The 12 weather and climate models participating in the Global Land–Atmosphere Coupling Experiment (GLACE) show both a wide variation in the strength of land–atmosphere coupling and some intriguing commonalities. In this paper, the causes of variations in coupling strength—both the geographic variations within a given model and the model-to-model differences—are addressed. The ability of soil moisture to affect precipitation is examined in two stages, namely, the ability of the soil moisture to affect evaporation, and the ability of evaporation to affect precipitation. Most of the differences between the models and within a given model are found to be associated with the first stage—an evaporation rate that varies strongly and consistently with soil moisture tends to lead to a higher coupling strength. The first-stage differences reflect identifiable differences in model parameterization and model climate. Intermodel differences in the evaporation–precipitation connection, however, also play a key role.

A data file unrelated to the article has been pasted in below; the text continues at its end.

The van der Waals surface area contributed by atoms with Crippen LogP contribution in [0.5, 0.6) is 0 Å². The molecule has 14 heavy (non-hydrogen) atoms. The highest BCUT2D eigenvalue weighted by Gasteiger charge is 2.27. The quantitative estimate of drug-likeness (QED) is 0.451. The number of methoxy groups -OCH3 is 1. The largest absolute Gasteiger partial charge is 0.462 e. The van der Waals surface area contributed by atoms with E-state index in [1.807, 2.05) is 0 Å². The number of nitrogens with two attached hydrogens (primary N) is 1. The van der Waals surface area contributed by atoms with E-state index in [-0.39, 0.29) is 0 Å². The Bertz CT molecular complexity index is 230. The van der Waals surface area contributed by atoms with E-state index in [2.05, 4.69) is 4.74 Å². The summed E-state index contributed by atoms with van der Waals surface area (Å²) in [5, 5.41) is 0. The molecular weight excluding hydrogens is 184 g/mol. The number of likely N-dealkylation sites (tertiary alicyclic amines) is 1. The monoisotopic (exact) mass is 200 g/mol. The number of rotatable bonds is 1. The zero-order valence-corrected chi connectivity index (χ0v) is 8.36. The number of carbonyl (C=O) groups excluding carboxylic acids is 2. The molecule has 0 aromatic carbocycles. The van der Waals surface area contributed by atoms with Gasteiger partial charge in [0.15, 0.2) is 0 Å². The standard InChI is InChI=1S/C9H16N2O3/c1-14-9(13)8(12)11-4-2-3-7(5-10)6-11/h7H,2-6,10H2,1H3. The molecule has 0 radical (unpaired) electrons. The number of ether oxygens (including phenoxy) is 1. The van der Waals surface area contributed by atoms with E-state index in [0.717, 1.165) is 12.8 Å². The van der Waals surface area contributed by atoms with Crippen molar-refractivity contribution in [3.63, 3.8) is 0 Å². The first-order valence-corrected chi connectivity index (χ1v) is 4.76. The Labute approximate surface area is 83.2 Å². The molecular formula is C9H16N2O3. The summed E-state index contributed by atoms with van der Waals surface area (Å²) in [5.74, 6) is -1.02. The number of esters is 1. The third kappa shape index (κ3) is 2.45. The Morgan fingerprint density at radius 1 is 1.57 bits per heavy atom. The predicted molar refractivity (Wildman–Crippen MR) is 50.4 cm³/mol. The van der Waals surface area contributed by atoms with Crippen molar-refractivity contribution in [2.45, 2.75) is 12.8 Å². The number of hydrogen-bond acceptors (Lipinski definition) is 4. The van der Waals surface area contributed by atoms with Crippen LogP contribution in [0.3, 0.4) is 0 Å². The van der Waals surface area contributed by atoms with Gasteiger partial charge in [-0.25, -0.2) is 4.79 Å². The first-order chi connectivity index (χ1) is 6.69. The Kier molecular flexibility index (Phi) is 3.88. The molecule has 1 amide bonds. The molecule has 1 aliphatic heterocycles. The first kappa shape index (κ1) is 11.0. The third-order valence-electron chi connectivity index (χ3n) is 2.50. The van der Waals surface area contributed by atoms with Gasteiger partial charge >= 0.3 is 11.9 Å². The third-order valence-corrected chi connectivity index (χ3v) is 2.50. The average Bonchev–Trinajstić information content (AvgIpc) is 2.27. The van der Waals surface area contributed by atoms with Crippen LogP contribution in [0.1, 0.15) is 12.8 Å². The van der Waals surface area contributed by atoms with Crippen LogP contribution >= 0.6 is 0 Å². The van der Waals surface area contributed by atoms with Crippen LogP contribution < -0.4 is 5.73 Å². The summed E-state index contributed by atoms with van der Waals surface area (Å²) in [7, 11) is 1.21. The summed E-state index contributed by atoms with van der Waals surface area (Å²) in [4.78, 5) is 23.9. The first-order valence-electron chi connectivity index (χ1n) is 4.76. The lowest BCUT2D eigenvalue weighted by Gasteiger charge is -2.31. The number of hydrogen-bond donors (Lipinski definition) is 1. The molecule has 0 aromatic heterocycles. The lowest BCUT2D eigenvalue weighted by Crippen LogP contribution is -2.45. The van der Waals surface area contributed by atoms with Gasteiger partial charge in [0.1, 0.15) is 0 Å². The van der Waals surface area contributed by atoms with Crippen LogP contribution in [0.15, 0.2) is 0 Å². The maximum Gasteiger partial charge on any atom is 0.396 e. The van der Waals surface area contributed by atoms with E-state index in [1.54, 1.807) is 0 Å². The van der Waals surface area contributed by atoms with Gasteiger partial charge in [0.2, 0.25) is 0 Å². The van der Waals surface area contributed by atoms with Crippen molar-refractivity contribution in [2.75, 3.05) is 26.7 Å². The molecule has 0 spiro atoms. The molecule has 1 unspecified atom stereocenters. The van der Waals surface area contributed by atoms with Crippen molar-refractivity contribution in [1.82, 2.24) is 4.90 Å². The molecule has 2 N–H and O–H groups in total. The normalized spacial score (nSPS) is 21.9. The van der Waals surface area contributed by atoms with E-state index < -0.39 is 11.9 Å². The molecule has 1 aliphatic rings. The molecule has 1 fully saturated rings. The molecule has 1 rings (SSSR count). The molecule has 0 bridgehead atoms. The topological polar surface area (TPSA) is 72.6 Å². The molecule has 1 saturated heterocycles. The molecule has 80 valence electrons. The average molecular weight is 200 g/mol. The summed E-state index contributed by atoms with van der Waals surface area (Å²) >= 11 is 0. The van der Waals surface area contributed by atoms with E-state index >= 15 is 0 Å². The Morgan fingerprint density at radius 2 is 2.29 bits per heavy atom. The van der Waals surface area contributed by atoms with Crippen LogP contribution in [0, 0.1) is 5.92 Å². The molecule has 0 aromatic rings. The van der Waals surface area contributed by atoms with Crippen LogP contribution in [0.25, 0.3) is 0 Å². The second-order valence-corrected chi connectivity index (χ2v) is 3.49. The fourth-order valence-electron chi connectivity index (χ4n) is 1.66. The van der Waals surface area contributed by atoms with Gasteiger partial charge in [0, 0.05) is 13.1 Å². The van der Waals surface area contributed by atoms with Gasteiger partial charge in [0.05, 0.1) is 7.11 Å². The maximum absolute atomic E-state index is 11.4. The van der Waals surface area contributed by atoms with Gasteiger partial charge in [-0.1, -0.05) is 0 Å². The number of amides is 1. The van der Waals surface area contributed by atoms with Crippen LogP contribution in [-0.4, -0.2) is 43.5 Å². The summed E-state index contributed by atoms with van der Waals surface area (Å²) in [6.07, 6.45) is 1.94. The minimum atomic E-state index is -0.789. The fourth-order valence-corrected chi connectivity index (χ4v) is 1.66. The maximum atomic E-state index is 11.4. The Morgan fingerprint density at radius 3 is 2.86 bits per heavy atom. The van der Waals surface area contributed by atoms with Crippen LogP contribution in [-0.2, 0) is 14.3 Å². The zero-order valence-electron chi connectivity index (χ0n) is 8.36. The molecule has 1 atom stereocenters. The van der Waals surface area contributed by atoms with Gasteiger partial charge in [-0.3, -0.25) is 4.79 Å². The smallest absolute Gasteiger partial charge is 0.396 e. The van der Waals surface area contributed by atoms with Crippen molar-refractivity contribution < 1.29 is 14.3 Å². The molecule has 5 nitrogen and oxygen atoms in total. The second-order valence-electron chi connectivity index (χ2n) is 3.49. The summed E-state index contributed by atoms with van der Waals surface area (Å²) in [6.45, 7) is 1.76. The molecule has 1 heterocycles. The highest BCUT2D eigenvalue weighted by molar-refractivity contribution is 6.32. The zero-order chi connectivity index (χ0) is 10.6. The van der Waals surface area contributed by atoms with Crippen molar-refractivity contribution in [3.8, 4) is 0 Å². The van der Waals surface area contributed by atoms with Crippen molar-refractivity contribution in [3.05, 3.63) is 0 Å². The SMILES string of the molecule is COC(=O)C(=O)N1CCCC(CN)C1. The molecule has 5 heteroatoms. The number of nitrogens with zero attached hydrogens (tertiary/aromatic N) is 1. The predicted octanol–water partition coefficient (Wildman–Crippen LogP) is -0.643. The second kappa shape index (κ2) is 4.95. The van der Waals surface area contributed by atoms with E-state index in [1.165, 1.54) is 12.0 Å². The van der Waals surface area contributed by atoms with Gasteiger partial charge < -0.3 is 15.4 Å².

Corresponding author address: Zhichang Guo, Center for Ocean-Land-Atmosphere Studies, 4041 Powder Mill Road, Suite 302, Calverton, MD 20705-3106. Email: guo@cola.iges.org

Abstract

The 12 weather and climate models participating in the Global Land–Atmosphere Coupling Experiment (GLACE) show both a wide variation in the strength of land–atmosphere coupling and some intriguing commonalities. In this paper, the causes of variations in coupling strength—both the geographic variations within a given model and the model-to-model differences—are addressed. The ability of soil moisture to affect precipitation is examined in two stages, namely, the ability of the soil moisture to affect evaporation, and the ability of evaporation to affect precipitation. Most of the differences between the models and within a given model are found to be associated with the first stage—an evaporation rate that varies strongly and consistently with soil moisture tends to lead to a higher coupling strength. The first-stage differences reflect identifiable differences in model parameterization and model climate. Intermodel differences in the evaporation–precipitation connection, however, also play a key role.